Choose File > Import (Command/Ctrl+I).
Puppets are the objects/characters that are created from your Photoshop or Illustrator artwork, and are what you control to create a performance. At any time, you can switch to Photoshop or Illustrator to make artwork changes or use tagging in Character Animator to control behavior.
A puppet has layers, some of which are groups. The layers that have twirl-down arrows are referred as groups. You can select layers to modify their properties, assemble a puppet from parts in the Project panel (including parts from multiple puppets or artwork files), rearrange and reposition layers, and hide or show layers.
You can create a puppet from a properly structured artwork file or by starting with a blank puppet and building it from pieces of other puppets or imported artwork files. You can also duplicate a puppet to create a different version for additional work.
You can then select layers and handles and assign them tags to control their behavior. For information on assigning tags, see Prepare artwork.
Characterizer, powered by Adobe Sensei, generates a stylized Character Animator puppet in seconds. Webcam-captured image of the user and any piece of reference art is used to generate puppets. For more information, see Create puppet using Characterizer.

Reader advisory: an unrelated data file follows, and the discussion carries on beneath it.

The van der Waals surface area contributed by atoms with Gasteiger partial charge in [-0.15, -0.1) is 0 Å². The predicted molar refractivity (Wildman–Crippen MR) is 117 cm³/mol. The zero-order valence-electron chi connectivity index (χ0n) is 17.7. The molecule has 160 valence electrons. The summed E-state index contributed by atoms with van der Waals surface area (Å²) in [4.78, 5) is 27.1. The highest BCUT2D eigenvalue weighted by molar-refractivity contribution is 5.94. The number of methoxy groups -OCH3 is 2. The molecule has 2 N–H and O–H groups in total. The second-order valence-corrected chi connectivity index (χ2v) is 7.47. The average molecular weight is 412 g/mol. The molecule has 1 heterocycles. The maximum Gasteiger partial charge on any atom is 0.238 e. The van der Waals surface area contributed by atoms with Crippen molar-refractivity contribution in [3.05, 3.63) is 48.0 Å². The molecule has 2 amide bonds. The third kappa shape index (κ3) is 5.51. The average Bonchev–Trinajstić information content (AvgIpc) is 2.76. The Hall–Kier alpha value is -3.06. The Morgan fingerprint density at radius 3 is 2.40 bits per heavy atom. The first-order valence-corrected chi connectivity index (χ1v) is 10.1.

Choose File > Import (Command/Ctrl+I).
Select one or more .ai or .psd files, then click Open.
For each selected artwork file, a puppet (named after the artwork’s filename) is created in the Project panel.
To create a puppet from a template PSD or AI file, use the Chloe puppet link in the Start workspace. A copy of the template PSD or AI file is copied to the project folder, imported into the project, added to a new scene, and the PSD or AI file is opened in Photoshop or Illustrator for making changes. After saving changes to the file, switch back to Character Animator. The puppet updates to match.
To create an empty puppet, choose Puppet > New Empty Puppet, then name the puppet item.
An empty puppet does not have any default behaviors applied.
To duplicate a puppet, select it, then choose Edit > Duplicate (Command/Ctrl+D).
Duplicating a puppet item in the Project panel makes a separate copy of all groups and layers in the puppet. This allows you to keep changes in one puppet from affecting the duplicate puppet.
To export a puppet, choose File > Export > Puppet and name the .puppet file. Before exporting your puppet, make sure the artwork is up-to-date. If Character Animator recognizes any errors in the puppet, a confirmation dialog box appears asking to update the artwork before export.
Share a puppet with other Character Animator users by exporting your puppet as a .puppet file. The puppet file is a ready-to-import, self-contained file that includes all the artwork associated with the puppet.
In the Project panel, select or open the puppet.
Choose File > Export > Puppet and name the .puppet file.
Send the .puppet file to the other user via shared link or any other sharing method.
To open a shared puppet, import the .puppet file via File > Import or by dragging it into the Project panel.
Create a cycle-enabled puppet from a sequence of images (in PNG format) that you want to use with the Cycle Layers behavior. This behavior displays each of the puppet’s layers in order which can be useful to repeat a pattern.